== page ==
Sui and Han lead Junior Pairs in Tokyo

The 2009-10 ISU Grand Prix Final of Figure Skating was held Dec. 3 – 6 at the Yoyogi National Stadium in Tokyo, Japan. Approximately 84 skaters from 11 countries competed in the   Junior and Senior divisions of the event.

The first day of the event kicked off on Dec. 3 with  the Junior Pairs.

China’s Wenjing Sui and Cong Han took the lead, followed closely by Japan’s Narumi Takahashi and Mervin Tran. Ksenia Stolbova and Fedor Klimov of Russia placed third.

Skating to Barynia – a Russian Folk piece, Sui (14) and Han (17) delivered a sound program which included   good side-by-side double Axels, a throw triple Salchow, and level 4 lift. The couple was awarded   56.80 points, just slightly below their personal best score.

“I think our   performance was lacking in expression today,” said Han. “Our elements were rather solid.”

Takahashi (17) and Tran (19) also gave a good routine to a flamenco despite Takahashi’s struggle with the landing of a double Axel. The Japanese Champions otherwise earned a level 4 on both their spins and executed a solid throw triple Salchow.

“We were a little slow at first going into the double Axel,” noted Takahashi, “but we didn’t give up. At NHK, we were quite nervous because of the large audience, but we tried to relax here and felt very confident going into the competition.”

“It felt good skating here,” added Tran. “We’ve skated here before, so we were familiar with the rink. It was good to skate in front of the home audience and see all the Japanese flags in the   stands because we knew they were cheering just for us. Going into the Free, we just want to do what we usually do.”

Stolbova (17) and Klimov (19) produced a solid program which featured good side-by-side double Axels  and   a throw triple Salchow, but struggled a bit on the double Lutz twist. They score 48.90 points for their routine to Russian Fantasy.

“We are quite happy with that we did today,” said Stolbova, “especially after my injury. I injured ligaments in my right ankle in the off-ice practice in October, and I couldn’t skate for about 3 and half weeks. So considering that we only had two weeks to prepare for this event, it went well.”

“There are always thing that you can improve,” added Klimov. “We compete for the first time in front of such an audience. It is really nice, but also makes us a little nervous.”

Canada’s Kaleigh Hole and  Adam Johnson earned 47.00 points fourth place with their routine to Roxie’s Suite by Danny Elfman.

“It was good overall even though we missed a jump-throw triple Salchow,” said 16-year-old Hole. “It was a great experience for me to skate at the Finals. I did not feel any pressure, but a bit rushed for the Salchow. We will just do what we do in the long program.”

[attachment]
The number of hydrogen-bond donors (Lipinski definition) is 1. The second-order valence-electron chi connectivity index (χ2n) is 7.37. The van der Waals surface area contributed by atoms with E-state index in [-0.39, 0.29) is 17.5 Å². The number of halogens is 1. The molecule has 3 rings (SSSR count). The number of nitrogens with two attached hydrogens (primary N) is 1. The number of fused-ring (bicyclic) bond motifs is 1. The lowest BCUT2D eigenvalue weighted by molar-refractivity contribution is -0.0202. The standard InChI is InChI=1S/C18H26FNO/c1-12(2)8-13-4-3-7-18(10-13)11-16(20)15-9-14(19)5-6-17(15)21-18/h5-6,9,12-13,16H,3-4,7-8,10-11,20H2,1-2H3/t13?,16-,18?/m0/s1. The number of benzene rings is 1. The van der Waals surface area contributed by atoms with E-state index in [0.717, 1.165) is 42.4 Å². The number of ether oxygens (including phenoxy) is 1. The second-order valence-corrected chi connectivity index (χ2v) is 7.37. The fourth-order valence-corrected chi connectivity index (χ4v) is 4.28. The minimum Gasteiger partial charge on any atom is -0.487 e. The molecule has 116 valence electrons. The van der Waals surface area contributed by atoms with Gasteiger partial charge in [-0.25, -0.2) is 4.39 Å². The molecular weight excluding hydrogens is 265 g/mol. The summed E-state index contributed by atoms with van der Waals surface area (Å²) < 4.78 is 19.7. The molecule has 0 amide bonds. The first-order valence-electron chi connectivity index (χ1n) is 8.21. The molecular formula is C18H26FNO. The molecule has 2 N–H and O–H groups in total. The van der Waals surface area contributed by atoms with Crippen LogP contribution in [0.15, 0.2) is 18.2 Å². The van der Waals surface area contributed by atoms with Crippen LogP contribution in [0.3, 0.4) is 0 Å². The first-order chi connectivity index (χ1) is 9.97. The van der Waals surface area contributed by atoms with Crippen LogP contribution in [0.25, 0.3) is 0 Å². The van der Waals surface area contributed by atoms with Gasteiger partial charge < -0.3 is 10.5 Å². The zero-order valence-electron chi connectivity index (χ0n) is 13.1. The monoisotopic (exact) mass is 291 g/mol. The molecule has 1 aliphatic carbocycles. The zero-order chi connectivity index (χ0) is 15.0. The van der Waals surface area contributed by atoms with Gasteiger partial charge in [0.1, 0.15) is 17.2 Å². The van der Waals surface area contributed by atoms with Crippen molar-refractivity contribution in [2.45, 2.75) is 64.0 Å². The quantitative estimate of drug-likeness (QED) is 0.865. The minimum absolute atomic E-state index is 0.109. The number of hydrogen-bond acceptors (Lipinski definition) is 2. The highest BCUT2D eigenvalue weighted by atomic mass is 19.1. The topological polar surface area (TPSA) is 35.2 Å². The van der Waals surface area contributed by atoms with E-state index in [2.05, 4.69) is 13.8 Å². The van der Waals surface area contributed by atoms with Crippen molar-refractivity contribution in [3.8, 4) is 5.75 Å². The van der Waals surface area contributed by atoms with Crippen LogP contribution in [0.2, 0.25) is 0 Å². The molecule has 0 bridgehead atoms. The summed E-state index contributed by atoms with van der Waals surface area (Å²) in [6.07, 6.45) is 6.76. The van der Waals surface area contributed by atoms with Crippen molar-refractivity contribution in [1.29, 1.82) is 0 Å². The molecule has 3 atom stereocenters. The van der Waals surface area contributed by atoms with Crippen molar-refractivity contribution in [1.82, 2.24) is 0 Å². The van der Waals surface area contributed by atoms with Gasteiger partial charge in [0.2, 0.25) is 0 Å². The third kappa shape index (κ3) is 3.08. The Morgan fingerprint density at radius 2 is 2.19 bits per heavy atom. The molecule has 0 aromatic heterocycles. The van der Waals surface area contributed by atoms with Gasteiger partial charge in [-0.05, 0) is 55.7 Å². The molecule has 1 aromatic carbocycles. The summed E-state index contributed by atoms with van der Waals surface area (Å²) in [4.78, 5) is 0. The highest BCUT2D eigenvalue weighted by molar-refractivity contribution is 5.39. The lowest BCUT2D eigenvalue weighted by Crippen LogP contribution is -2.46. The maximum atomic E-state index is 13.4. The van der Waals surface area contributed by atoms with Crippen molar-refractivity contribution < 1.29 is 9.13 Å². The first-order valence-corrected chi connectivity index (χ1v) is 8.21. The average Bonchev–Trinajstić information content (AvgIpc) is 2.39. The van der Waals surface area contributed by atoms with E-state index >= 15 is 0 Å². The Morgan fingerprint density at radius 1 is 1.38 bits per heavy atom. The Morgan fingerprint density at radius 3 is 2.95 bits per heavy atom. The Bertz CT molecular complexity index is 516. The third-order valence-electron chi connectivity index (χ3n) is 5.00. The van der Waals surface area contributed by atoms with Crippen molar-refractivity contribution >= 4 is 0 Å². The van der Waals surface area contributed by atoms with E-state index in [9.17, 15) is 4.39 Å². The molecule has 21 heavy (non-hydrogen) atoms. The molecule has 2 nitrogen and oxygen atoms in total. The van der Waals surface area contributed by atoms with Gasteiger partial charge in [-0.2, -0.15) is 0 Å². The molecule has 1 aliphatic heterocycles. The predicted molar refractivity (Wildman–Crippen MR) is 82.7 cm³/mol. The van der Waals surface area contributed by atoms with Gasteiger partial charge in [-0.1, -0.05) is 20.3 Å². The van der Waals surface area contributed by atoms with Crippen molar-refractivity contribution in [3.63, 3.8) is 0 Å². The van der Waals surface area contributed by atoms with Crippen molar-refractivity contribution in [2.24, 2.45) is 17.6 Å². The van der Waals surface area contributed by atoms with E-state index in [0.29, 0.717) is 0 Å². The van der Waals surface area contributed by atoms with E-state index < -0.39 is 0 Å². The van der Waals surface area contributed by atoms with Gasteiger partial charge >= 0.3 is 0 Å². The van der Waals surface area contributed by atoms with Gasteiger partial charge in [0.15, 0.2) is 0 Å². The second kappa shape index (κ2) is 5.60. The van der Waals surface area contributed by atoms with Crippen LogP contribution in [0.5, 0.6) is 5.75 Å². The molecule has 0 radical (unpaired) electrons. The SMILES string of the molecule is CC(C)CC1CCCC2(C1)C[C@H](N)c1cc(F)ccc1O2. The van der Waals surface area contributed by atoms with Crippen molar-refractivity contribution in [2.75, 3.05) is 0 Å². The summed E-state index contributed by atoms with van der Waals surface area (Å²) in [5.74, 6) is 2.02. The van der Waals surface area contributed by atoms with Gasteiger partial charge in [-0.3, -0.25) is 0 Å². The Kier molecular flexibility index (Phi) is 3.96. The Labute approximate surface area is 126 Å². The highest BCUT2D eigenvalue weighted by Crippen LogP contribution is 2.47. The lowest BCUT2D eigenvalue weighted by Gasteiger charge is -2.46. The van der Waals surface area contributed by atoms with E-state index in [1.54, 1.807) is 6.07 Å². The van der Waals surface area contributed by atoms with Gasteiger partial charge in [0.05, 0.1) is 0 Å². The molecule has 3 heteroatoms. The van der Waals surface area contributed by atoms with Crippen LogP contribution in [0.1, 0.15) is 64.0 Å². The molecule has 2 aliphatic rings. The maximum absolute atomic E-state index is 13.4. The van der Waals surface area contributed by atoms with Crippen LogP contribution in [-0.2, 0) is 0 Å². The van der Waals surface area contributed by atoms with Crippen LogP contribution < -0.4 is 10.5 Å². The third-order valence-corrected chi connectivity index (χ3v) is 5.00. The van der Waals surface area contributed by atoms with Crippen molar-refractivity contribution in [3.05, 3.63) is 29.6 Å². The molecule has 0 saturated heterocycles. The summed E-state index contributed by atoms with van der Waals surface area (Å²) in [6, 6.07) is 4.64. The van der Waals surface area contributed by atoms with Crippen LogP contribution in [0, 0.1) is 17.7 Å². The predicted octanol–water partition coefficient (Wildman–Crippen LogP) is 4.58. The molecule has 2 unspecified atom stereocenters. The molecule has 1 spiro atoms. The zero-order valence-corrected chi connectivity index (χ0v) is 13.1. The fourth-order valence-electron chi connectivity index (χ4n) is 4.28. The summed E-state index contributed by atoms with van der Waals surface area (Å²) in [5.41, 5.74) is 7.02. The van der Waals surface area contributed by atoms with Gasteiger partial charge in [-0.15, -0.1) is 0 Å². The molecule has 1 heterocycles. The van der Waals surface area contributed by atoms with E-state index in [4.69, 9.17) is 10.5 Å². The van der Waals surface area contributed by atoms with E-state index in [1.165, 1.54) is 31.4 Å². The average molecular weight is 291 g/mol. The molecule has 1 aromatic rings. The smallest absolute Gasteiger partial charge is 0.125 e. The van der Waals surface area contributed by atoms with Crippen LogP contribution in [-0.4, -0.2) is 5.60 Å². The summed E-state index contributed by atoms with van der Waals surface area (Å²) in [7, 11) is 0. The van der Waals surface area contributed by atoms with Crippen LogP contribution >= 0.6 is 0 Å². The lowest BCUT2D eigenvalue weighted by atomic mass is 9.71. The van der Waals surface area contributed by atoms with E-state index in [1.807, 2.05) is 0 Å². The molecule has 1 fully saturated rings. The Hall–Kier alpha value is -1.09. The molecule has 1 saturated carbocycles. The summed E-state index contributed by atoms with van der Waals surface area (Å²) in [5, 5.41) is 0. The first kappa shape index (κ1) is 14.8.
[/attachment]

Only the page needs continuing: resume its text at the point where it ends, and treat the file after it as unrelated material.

“It was a very strong program and we enjoyed skating,” added Johnson, 21. “We just started skating together from March this year, so this competition was a good experience. We are ready for the long program.”

Yue Zhang and Lei Wang of China placed fifth (46.04 points). The team performed a solid throw triple Salchow, however, Zhang fell on her jump in the side-by-side double Axels.

“I was tired,” said Zhang, 16, of the missed jump. “We just arrived yesterday and also did not have too much time to practice.”

“It didn’t work out too well,” added Wang, 21. “We were able to increase the level of difficulty in the short program and will introduce a new free program. We want to give our best and don’t have any expectations, but we would be glad if we could beat our seasons best.”

Russians Tatiana Novik and Mikhail Kuznetsov and   Alexandra Vasilieva and Yuri Shevchuk placed sixth and eighth respectively, while USA’s Britney Simpson and Nathan Miller were seventh.

“Compared to what we can do, we only showed about 40 percent of our ability today,” shared Kuznetsov, 21. “We were nervous, this is a big competition. Tania is competing in her first GPF. We are well prepared, we have been training at the sports basis in Novogorsk (near Moscow) and we’ve trained really well. We did really good run-throughs of our programs there, and so I’m even shocked a little about how we skated today.”

“It is a great opportunity to compete in this Final,” added 15-year-old Novik. “We’ll stay to watch the senior couples, because we can learn from them. They have a lot of experience and we’re just striving to get there where they are.”

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